I got to the turn-around (the course was changed due to all the rain to an out and back) and headed back out. There was a gravel downhill. My tired legs started spinning faster than I could manage. I was out of control, trying to keep my body upright. No luck. “BOOM”, down I went. My protective reflexes were quick as a cat, but my tired arms couldn’t support my chubby, downhill momentum. BAM, my arms gave out and my forehead literally bounced off the gravel road. I laid there, stunned like a bug who just flew into a bug zapper. Well, not completely stunned. My sailor mouth wasn’t now on overdrive. F, F, F. Despite my terrible rhetoric, 2 nice guys on their way to the turn-around stopped to help me. They sat me up. Immediately, I felt and tasted blood dripping along the edge of my eye, down my nose, and onto my lip. I got cleaned up, and the guys helped me to my feet. I said “Thanks, Let’s get this F’-er, done!” I ran for the next 6 miles wiping the blood every few seconds off my face and onto my capris (thankfully I wore black capris and it wouldn’t stain-crazy thoughts). Runners headed to the turn-around gave me shocked and empathetic looks as we passed, asking if I was ok. At the next aid station, I stopped at medical for a fun quiz (who am I, where am I, did I black out, did I have a headache, did I have vision issues, blah blah blah). Since I passed with flying colors, they patched me up and sent me on the way. They told me to check in at the end of the race, recommending stitches and a head x-ray.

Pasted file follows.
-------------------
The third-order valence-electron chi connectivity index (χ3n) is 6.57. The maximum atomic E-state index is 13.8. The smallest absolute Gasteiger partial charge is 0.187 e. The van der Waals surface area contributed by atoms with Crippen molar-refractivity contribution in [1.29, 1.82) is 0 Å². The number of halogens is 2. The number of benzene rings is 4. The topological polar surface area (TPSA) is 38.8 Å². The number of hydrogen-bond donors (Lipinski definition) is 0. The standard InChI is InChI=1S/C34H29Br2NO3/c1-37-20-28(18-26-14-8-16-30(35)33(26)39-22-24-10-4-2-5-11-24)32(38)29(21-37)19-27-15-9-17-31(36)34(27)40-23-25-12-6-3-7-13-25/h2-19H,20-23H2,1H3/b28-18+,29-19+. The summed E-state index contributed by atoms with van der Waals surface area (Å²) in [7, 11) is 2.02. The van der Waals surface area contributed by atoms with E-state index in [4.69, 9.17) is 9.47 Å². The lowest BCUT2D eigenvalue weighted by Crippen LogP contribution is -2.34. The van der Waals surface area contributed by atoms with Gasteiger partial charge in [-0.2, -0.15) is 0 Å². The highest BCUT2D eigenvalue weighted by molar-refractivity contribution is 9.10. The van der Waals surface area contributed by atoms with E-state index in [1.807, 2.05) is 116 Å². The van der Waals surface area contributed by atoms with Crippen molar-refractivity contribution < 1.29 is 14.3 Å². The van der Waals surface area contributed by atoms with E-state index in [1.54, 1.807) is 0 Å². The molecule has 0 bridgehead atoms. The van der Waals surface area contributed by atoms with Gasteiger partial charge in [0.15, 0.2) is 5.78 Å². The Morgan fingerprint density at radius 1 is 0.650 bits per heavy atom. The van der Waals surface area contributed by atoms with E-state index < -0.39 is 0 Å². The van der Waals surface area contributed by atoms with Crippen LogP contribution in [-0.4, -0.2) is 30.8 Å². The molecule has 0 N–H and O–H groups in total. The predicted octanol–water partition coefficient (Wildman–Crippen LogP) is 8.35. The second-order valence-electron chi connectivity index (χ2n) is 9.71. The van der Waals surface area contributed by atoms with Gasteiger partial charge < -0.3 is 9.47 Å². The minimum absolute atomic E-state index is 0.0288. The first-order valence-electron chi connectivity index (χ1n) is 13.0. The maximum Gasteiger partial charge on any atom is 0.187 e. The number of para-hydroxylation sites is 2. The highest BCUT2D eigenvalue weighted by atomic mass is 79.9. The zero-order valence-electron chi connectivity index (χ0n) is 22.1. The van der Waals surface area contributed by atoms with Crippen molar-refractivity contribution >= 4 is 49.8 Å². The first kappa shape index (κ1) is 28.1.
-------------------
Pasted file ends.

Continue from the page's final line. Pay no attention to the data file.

I pressed on. About an hour before the last aid station as I slogged along, the rain began again with a vengeance, the temperatures dropped, and the wind began whipping against us at what felt like 20 mph. I got to the last aid station with 7 miles to go and couldn’t imagine going back out. I was soooooo incredibly cold. All of us were. We crowded around the one heat lamp, trying to get our body temperatures up. My husband was there asking what I needed. I told him I needed to change clothes. I took off my jacket, shirt and bra. I didn’t care if anyone saw. I put on a shirt and a rain proof jacket, and rain proof pants. I didn’t have an extra bra and I didn’t care. I wasn’t moving that fast anyway. I wanted to quit. I had an excuse. I had fallen hard. He asked if I wanted to warm up in the car. We asked if it was legal for me to do so. The aid station people said ok. I sat in the car, heat blasting, not wanting to get out. I did the math. Moving well at that point through a mud river for the next 7 miles would take me at least 15 minutes/mile…2 more hours…I didn’t think I could. He said “get out, and get going.” I did so grudgingly. Thankfully, the rain-proof clothes I had that are normally soooo HOT that I would NEVER run in them, were just what I needed. They helped keep me semi-warm. I trudged to the end. Finishing in just over 13 hours. As you can tell from the picture…I look thrilled to finish.